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Archive for March, 2019|Monthly archive page


In Estate Planning on March 21, 2019 at 1:05 PM

By Sean Townsend and Deirdre Kelly Trotter

The law is composed of several specialized fields. Most people have likely heard of criminal law, family law, or business law and are aware of the particular types of issues each encompasses. Elder law is no different. Elder law is an area of legal practice that specializes on issues that affect the aging population. Elder law developed as a specialty because, with advances in technology and medicine, lifespans increased and there was a greater need for medical care, care giving, and financial management. The purpose of elder law is to prepare the elderly person for financial freedom and autonomy through proper financial planning and long-term care options. The main issues in elder law revolve around the regulation of federal benefits, estate and financial planning, and elder abuse.

Federal Benefits

There are numerous federal benefits that senior citizens in the United States are eligible for, such as Supplemental Security Income (SSI), Social Security, Medicaid, and Medicare. These benefits protect individuals from becoming deprived of the basic necessities of life after the age of retirement. SSI provides many citizens over the age of 65 with a minimum guaranteed income. Every state except Arizona, Mississippi, North Dakota, and West Virginia currently pays a state supplement to its disabled residents who receive SSI. However, some states pay a supplement only when a person with a disability lives in a certain setting, such as an adult care home or nursing home. Financial need determines eligibility for SSI. Social Security benefits, on the other hand, are not distributed based on need but on income earned during the individual’s life. Payroll taxes paid by workers and employees pay for Social Security benefits. Eligible individuals may choose to receive social security benefits starting at age 62.

Federal benefits also provide health insurance to the elderly population. Medicaid is a joint federal-state program that provides health and nursing-home insurance to seniors. Medicare is a federal program that covers acute medical coverage to individuals over the age of 65. Eligibility for Medicaid is based on financial need whereas Medicare is based on age.

Estate and Financial Planning

Estate planning is a familiar topic among elder law attorneys that involves the transfer of a person’s property to his or her intended beneficiaries after death. This often occurs through the probate process—a somewhat complicated and legal process. Estate planning usually involves a person writing a will stating how the person wants his or her property distributed after death. Estate planning also encompasses what to do when someone becomes incapable of caring for himself or herself. A person can designate someone to have a Durable Power of Attorney (DPOA) over his or her financial affairs and a Medical Power of Attorney over his or her healthcare decisions should he or she become incapacitated.

Another option in estate planning is to set up a trust to manage his or her property either while living or upon death. The establisher of a trust creates the trust and transfers property to the trustee’s control. The appointed trustee then administers the trust, often disbursing funds in accordance with the terms of the trust. In drafting these instruments, the elderly must consider the tax ramifications and probate laws. If a person dies without an estate plan, his or her property is distributed in accordance with applicable state laws. This is known as intestate succession. Approximately 60% of American adults do not have a will.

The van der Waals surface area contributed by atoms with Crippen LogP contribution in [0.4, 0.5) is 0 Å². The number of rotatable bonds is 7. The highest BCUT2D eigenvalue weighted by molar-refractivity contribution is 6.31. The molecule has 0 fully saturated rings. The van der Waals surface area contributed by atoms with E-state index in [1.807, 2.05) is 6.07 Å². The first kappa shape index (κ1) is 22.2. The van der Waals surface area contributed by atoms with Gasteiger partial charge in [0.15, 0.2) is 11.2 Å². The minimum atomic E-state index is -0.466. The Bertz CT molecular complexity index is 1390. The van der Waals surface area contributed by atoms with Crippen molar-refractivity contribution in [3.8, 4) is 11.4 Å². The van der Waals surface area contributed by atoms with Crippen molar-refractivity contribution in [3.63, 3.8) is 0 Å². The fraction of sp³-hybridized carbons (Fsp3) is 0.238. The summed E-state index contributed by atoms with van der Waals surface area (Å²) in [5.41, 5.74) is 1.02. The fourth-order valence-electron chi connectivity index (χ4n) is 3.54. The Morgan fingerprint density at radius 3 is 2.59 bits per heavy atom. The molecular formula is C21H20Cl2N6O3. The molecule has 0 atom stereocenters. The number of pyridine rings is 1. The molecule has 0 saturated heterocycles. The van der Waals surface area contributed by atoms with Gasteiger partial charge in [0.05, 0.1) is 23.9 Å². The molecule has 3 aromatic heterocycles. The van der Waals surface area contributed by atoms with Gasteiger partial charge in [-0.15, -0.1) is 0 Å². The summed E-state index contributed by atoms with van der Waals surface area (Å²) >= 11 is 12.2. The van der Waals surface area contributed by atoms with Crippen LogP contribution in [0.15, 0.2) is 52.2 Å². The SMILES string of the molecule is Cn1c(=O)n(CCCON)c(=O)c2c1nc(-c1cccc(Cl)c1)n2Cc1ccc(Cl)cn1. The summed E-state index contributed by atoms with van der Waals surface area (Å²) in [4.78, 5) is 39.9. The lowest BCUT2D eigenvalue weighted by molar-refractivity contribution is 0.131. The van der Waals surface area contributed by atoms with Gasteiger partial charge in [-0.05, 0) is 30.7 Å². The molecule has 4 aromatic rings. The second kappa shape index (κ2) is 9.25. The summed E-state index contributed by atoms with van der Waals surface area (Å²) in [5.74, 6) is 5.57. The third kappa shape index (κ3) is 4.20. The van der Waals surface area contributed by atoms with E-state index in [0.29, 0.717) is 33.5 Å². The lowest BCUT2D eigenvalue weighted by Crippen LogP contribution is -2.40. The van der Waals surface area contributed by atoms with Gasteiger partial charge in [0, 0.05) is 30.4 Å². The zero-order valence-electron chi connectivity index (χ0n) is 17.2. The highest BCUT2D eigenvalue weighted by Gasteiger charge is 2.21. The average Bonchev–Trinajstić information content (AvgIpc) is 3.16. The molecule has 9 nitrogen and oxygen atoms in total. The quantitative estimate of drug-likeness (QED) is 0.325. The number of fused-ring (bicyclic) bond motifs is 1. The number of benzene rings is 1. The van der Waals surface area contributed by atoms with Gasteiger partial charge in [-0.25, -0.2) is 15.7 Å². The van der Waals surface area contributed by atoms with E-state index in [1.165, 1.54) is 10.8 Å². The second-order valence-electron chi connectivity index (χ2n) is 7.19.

Elder Abuse

Each year, family members, caretakers, and strangers subject many senior citizens in the United States to mental, physical and financial abuse. Elder abuse is primarily regulated by individual state Adult Protective Services (APS) agencies. Physical abuse of elders includes beating, forced feeding and sexual abuse by a third party. An elderly person can also be guilty of self-neglect. All states have enacted some form of elder abuse prevention laws. Physical abuse and financial exploitation of elders are considered crimes and may be prosecuted as felonies. Additionally, some forms of emotional abuse and neglect may also result in criminal liability for the abuser.

Self-neglect occurs when an elderly person can no longer meet his or her basic daily needs as a result of impaired mental or physical capacity. Signs of self-neglect include unsafe or unsanitary living conditions, poor personal hygiene, weight loss, and unattended injuries. In a case of self-neglect, the state APS should be contacted to assist the elderly individual. If an elderly person’s self-neglect is affecting his or her finances or health care and he or she still has the mental capacity, the elderly person can sign a power of attorney naming a trusted individual as his or her agent to make financial and health care decisions on the elder’s behalf. If the elder is lacking mental capacity to sign a power of attorney, a guardianship or conservatorship may be required. A conservator or guardian is appointed and supervised by the court and is normally granted the authority to manage the personal, financial, and health care decisions of an adult who is not able to do so on his or her own.


Elder Law, JUSTIA, https://www.justia.com/elder-law/

What is Elder Law?, FINDLAW, https://elder.findlaw.com/what-is-elder-law/elder-law-basics.html

What Are State Supplemental Benefits for SSI Disability?, DISABILITYSECRETS, https://www.disabilitysecrets.com/dnewsblog/2010/01/what-are-ssi-disability-state.html Barbranda Lumpkins Walls, Haven’t Done A Will Yet?, AARP (Feb. 24, 2017), https://www.aarp.org/money/investing/info-2017/half-of-adults-do-not-have-wills.html